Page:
I have spent nearly 10 glorious days with my daughter visiting one of our favorite places in the world…Santa Cruz, California. We have done everything on our list including walks along the ocean cliffs, tide pooling at low tide, eating at many of our favorite places, spending the afternoon at a winery, hiking into the redwoods, driving south to Big Sur to take in the dramatic scenery along the coast and spending a couple of hours at a local spa. But yesterday we did the hardest thing we had to do: We said goodbye to an old friend who is dying.
In fact, that was the real purpose of this trip. Everything else has been wonderful, but, sadly, led up to this farewell. I have known my friend T. for over 45 years. We first met in Santa Cruz where I had come to live with a boyfriend. When that relationship didn’t hold up, she kindly took me in by renting me a room in her home where I spent the next 2 l/2 years. We were about 20 years apart in age but were good companions. I think she enjoyed my youth and enthusiasm and I certainly needed her wisdom and stability in my life. I’ve been coming back to visit her periodically for decades and even more so during the 7 years my daughter recently spent living in Santa Cruz. I’ve known her for so long she is part of my extended family.
Last year she told me over the phone that she had been diagnosed with lung cancer. She had been a regular smoker long ago and apparently it took its toll. Chemo treatments that seemed to work at first, did not prevent a recurrence and so she told me recently that she was probably going to die soon. Well, that time is almost here, and I came to say goodbye. Before I left her she told me she really enjoyed living with me, something she had never said before. My heart filled with gladness. When I walked out the door onto her patio I went to pieces. It was so overwhelming to say goodbye to her, to her home which I love so much, to our friendship. It felt to me like a life-changing moment and a really big loss.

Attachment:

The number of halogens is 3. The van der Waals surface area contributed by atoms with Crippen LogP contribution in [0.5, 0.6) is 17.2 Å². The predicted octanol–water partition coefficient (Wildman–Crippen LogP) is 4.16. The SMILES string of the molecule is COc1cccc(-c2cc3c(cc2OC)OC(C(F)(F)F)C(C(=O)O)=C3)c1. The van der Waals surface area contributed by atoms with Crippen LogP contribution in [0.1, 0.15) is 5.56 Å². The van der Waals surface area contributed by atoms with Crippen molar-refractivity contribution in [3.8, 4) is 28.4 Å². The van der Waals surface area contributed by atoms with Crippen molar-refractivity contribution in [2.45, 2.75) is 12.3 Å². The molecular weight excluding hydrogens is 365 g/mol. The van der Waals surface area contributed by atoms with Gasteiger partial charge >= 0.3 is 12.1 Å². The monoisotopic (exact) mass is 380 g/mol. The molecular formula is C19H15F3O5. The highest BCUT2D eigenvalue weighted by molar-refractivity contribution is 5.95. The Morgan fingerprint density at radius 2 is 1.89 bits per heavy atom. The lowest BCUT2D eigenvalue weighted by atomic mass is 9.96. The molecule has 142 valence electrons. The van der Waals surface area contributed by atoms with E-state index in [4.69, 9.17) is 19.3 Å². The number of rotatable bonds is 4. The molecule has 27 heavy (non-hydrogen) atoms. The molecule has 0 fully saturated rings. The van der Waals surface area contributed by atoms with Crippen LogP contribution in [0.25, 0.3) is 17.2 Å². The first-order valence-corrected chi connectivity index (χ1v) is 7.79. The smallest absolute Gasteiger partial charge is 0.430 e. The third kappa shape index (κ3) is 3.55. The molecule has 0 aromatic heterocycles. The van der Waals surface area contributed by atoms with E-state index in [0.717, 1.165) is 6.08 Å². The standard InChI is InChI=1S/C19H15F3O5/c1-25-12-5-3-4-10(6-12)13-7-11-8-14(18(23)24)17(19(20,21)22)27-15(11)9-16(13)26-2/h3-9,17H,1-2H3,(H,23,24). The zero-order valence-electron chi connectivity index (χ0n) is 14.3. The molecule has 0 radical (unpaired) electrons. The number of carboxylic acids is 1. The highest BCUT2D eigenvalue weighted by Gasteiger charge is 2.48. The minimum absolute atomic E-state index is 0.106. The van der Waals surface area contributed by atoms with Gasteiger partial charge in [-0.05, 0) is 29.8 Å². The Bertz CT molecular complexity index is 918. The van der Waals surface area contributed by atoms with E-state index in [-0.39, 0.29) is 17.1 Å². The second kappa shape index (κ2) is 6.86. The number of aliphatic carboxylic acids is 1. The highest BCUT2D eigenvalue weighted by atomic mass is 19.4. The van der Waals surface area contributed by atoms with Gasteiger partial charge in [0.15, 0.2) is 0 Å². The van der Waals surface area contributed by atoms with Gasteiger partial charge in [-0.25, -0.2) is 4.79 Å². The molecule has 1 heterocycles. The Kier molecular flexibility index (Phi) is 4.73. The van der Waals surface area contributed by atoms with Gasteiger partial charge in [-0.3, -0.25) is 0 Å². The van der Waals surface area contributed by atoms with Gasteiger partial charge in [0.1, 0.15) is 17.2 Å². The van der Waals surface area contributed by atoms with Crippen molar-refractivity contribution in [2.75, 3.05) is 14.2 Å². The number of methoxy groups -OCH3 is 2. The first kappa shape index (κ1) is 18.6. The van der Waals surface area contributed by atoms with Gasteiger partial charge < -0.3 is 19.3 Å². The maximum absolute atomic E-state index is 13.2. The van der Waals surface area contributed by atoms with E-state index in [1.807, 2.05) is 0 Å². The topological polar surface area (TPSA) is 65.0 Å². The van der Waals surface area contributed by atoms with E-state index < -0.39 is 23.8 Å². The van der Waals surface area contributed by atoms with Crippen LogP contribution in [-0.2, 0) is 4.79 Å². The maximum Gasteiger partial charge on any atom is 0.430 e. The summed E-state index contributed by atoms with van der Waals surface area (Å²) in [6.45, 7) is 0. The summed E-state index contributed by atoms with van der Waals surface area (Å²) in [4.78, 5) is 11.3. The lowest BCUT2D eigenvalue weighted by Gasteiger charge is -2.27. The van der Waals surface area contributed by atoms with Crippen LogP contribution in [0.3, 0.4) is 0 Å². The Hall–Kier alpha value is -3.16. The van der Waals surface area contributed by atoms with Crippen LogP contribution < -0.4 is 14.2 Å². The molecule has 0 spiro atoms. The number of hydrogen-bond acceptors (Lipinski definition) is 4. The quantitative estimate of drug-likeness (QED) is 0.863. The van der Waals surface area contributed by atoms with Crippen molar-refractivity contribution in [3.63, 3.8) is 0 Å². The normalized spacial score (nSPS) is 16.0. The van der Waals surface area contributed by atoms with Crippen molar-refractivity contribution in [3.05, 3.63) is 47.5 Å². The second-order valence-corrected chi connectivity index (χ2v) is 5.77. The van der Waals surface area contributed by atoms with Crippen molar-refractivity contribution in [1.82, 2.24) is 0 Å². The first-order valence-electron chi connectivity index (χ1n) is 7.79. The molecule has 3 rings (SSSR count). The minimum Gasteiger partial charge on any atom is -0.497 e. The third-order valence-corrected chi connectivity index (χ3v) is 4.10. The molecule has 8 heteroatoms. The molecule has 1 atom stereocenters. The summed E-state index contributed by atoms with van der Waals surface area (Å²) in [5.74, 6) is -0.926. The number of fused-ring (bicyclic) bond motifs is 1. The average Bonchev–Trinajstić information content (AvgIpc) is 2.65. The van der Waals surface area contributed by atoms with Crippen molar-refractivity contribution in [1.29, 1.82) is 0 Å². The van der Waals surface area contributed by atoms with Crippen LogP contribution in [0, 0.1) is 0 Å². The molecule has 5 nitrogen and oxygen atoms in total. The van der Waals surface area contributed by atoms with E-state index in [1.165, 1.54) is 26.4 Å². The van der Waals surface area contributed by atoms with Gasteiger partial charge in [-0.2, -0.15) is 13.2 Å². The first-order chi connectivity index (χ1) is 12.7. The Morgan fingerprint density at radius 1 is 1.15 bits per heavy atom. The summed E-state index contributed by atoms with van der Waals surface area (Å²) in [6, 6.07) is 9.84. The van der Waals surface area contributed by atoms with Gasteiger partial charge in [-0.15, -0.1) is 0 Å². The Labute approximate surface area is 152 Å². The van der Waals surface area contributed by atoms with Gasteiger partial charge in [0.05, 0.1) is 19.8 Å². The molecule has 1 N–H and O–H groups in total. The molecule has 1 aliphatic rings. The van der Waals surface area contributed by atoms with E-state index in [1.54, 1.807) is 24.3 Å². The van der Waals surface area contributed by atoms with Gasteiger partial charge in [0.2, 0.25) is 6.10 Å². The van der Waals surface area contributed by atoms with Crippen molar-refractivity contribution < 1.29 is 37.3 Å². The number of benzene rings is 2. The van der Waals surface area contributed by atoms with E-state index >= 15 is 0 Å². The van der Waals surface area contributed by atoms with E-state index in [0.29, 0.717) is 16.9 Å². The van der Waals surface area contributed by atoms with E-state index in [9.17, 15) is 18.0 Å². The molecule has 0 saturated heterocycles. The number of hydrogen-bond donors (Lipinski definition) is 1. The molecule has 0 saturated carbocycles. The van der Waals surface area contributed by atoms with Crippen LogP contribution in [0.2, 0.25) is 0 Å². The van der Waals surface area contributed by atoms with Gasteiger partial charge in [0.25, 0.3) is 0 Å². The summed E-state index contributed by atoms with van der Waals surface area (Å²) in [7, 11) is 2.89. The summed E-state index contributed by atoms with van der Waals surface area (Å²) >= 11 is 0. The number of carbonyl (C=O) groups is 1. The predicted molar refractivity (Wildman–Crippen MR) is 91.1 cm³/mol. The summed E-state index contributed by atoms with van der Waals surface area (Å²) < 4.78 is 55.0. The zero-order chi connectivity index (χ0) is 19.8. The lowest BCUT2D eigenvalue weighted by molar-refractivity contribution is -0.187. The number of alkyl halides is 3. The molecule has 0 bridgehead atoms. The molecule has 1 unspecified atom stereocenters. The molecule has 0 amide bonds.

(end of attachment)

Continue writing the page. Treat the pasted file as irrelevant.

An amazing thing happened, though, during this very sad visit. Another friend of mine, who was a student at the time I lived with T., had come back to take care of her. I haven’t seen that friend in about 40 years yet the moment we saw each other it felt like time had stood still. I have had this happen before with old friends who have reemerged in my life. I couldn’t help thinking today that “one door shuts and another opens.” I am trying to be more accepting of change and that our existence is an ebb and flow of ups and downs, predictable and non-predictable events. That this event is just another stop on the journey. I am just so grateful that my own journey is not over.